USAF takes 'war on terror' into cyberspace

The United States Air Force is actively seeking 'cyberspace attack scenarios', say documents posted on a US government website for contractors. This follows the testimony by Marine Gen James Cartwright before the House Armed Services Committee earlier this year that the air force's new strategic command has been given the charge of conducting cyber attacks in support of assigned missions.

"Cyberspace has emerged as a war-fighting domain not unlike land, sea and air," Gen Cartwright told the house committee.

The Air Force Requests for Information (RFIs) specify that the attack strategies should "disrupt, deny, degrade, destroy or deceive an adversary's information system".

Experts say this marks a new phase in the traditionally secret world of cyber warfare. "This is a significant development. Historically, cyber warfare has remained in the very classified arenas of government," Amit Yoran, former White House cybersecurity czar, told ABC, an American TV channel.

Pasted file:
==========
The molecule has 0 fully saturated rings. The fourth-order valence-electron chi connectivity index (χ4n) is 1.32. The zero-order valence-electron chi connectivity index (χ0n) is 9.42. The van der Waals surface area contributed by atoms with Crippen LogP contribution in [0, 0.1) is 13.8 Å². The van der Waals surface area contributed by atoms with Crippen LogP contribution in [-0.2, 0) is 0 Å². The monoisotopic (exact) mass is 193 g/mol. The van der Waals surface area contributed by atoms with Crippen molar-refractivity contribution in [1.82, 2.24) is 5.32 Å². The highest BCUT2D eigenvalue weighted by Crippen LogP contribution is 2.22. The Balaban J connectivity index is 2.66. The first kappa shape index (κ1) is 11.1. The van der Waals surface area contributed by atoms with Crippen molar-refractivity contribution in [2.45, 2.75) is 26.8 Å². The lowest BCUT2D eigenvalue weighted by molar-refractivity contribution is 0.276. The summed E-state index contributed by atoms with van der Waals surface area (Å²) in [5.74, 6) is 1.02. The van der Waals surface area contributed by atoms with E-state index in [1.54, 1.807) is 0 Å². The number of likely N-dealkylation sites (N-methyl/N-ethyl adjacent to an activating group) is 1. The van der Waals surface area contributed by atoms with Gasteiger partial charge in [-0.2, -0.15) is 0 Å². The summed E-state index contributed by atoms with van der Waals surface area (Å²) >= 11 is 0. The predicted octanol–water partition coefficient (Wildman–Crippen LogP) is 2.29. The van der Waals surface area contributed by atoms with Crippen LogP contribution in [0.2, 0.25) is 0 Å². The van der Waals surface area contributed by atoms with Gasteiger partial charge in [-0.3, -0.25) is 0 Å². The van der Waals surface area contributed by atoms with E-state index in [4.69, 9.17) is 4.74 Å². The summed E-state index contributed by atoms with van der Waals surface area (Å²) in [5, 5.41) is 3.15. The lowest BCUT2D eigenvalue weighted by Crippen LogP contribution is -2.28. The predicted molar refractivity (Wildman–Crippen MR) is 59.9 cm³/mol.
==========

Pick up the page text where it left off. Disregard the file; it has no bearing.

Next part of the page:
Experts say that so much of military logistics is dependent on computer systems, that any kind of disruption would give the attacker an advantage. But as Richard Clarke, a former White House counterterrorism czar told ABC, there is a fine line between cyber espionage and warfare. While passive intelligence collection can be done by spy agencies, cyber warfare will have to be done by the armed forces.

The US establishment has for long believed that Al Qaeda coordinates its activities by embedding signals or triggers for attacks in a coded form on its websites or through the video and audio statements it comes up with on a regular basis.

Quite apart from this, fundamentalist Muslims distrust mainstream meadia of every kind and rely on websites run by Al Qaeda, the Taliban or other insurgent groups for their information. Taking down such websites almost as soon as they are put up by hacking into them would deprive the terrorists of an important communication tool.